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Memorial Resolution


Board of Trustees
The Foundation for Economic Education, Inc.

It is with deepest regret that we are compelled to note the passing of our founder and President, Leonard Read.

Leonard was born in rural Michigan just before the turn of the century. Farm chores plus clerking in the local store schooled him early in the work ethic.

Later, he earned his way through Ferris Institute, but interrupted his education to enlist in the army. The troopship, Tuscania, carrying him to Europe, was sunk off the Irish coast but Leonard made it to shore and served in England as a rigger with the air corps. After the war’s end he was with the army of occupation in Germany before returning to Michigan.

Back in Ann Arbor he started a wholesale produce business. Despite long hours and hard work the business proved unprofitable. Staring at the accumulated debts, Leonard figured that the market was trying to tell him something. As he decoded the message, the market was telling him to go to California, which he did in 1925, with his wife and two young sons. After a stint in the real estate business he became Secretary of the Burlingame Chamber of Commerce where he discovered that he had a knack for organization. Within a few years he had become the Manager of the Western Division, U.S. Chamber of Commerce.

By this time the nation was experiencing the early years of the New Deal, which had the Chamber’s support, as well as the support of many businessmen—as well as such spokesmen as young Read.

A dramatic turn in Leonard’s life took place at this time. A prominent Los Angeles businessman was openly critical of the New Deal and of the Chamber for supporting it, so Read decided to set him straight. Instead, Bill Mullendore set Leonard straight, and the two men became lifetime friends.

Leonard expounded his freedom philosophy in a book entitled Romance of Reality, published in 1937. It was this book that persuaded the Los Angeles Chamber of Commerce, the nation’s largest, to oppose the collectivist drift by intellectual methods, and that Leonard was the man they needed as General Manager. Leonard became a nationally prominent figure during his six years in Los Angeles, gaining the confidence of leaders in business and public life.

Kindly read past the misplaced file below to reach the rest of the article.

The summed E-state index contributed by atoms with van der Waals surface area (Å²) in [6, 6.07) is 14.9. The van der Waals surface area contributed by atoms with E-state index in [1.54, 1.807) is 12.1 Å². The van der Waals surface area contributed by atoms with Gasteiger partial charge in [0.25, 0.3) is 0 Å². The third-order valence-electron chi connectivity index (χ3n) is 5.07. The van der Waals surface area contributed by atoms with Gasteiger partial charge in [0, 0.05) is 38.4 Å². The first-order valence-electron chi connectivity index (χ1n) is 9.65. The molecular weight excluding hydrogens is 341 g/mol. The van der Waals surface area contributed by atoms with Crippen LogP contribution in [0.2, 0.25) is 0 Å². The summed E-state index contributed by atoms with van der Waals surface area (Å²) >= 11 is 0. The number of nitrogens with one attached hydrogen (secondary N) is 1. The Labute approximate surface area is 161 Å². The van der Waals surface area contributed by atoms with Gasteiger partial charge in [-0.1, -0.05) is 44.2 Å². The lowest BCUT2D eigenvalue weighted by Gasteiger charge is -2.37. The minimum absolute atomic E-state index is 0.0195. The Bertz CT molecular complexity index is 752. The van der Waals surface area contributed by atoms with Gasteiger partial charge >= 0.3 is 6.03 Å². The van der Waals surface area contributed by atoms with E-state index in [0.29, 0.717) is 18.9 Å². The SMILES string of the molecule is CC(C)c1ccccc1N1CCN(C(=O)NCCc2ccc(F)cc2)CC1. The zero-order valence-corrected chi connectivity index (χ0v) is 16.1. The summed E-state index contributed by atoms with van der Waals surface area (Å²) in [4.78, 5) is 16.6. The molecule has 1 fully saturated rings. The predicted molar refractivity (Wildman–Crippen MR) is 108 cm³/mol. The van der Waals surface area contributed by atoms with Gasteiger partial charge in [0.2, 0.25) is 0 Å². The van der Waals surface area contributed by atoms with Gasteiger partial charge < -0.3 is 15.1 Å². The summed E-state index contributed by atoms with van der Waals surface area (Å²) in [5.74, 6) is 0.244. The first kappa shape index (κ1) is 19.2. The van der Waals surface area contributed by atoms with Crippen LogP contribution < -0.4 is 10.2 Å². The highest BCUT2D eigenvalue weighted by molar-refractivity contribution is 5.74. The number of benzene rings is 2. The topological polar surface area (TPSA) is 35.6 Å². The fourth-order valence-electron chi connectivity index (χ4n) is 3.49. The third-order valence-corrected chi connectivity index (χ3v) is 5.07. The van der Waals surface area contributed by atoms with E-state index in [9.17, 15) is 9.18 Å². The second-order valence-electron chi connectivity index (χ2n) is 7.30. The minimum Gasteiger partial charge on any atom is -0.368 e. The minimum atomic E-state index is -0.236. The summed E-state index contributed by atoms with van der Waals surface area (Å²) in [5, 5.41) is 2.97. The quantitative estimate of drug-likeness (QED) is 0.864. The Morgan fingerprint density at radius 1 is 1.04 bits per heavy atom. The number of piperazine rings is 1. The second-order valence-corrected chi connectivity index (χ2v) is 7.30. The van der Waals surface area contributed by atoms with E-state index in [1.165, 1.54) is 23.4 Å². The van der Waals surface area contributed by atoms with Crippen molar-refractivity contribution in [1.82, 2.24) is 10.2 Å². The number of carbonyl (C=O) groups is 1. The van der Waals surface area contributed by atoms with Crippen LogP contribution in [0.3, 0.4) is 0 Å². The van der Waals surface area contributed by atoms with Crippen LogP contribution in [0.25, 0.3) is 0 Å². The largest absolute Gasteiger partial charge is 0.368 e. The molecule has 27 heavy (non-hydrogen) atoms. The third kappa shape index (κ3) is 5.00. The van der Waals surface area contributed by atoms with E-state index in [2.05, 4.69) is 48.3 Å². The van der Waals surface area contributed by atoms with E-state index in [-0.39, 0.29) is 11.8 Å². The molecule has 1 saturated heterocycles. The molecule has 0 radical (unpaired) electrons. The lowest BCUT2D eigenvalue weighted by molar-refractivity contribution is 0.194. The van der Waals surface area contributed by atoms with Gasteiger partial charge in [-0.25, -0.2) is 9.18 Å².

Read came to New York in 1945 as the Executive Vice-President of the National Industrial Conference Board, but continued to nourish a dream born a few years earlier—of an independent organization which would stand uncompromisingly for freedom and publish literature in the modern idiom. The Foundation for Economic Education was the result, and the rest is history.

Leonard has preached the gospel of freedom all over the world, travelling two and one half million miles by air and scores of thousands of miles by other means. He has written twenty- nine books and numerous articles. But FEE is the enduring witness to Leonard’s life.

Leonard’s philosophy is, basically, that of the Declaration of Independence, to which he added a dash of mysticism, some hard-nosed free market economics, spiced by a dash of native American go-getter spirit. Leonard has always shunned argument and debate, preferring instead to win over his readers by striking illustrations, parables, and stories. His lifelong devotion to human freedom amounted to an obsession. He sought a better understanding of freedom and worked to expound it with ever greater clarity and persuasiveness. The methodology he stressed was based on self-improvement—let each person work on himself and present society with one improved unit.

The Foundation for Economic Education was born out of Leonard’s original vision. It attests to the integrity and passion with which he served that vision; it is the monument by which he will be remembered—and that’s the way he would want it. Leonard stood tall, and FEE is his lengthened shadow.


November 1983

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April 2014

Around the world, people are struggling to throw off authoritarianism, with deeply mixed results. From Egypt to Venezuela, determined people build networks to overthrow their regimes, but as yet we have not learned to live without Leviathan. In this issue, Michael Malice and Gary Dudney discuss their glimpses inside totalitarian regimes, while Sarah Skwire and Michael Nolan look at how totalitarian regimes grind down the individual--and how individuals fight back. Plus, Jeffrey Tucker identifies a strain in libertarianism that, left unchecked, could reduce even our vibrant movement to something that is analogous to the grim aesthetic of architectural brutalism. The struggle for our lives and freedom is a struggle for beauty; it begins inside each of us.
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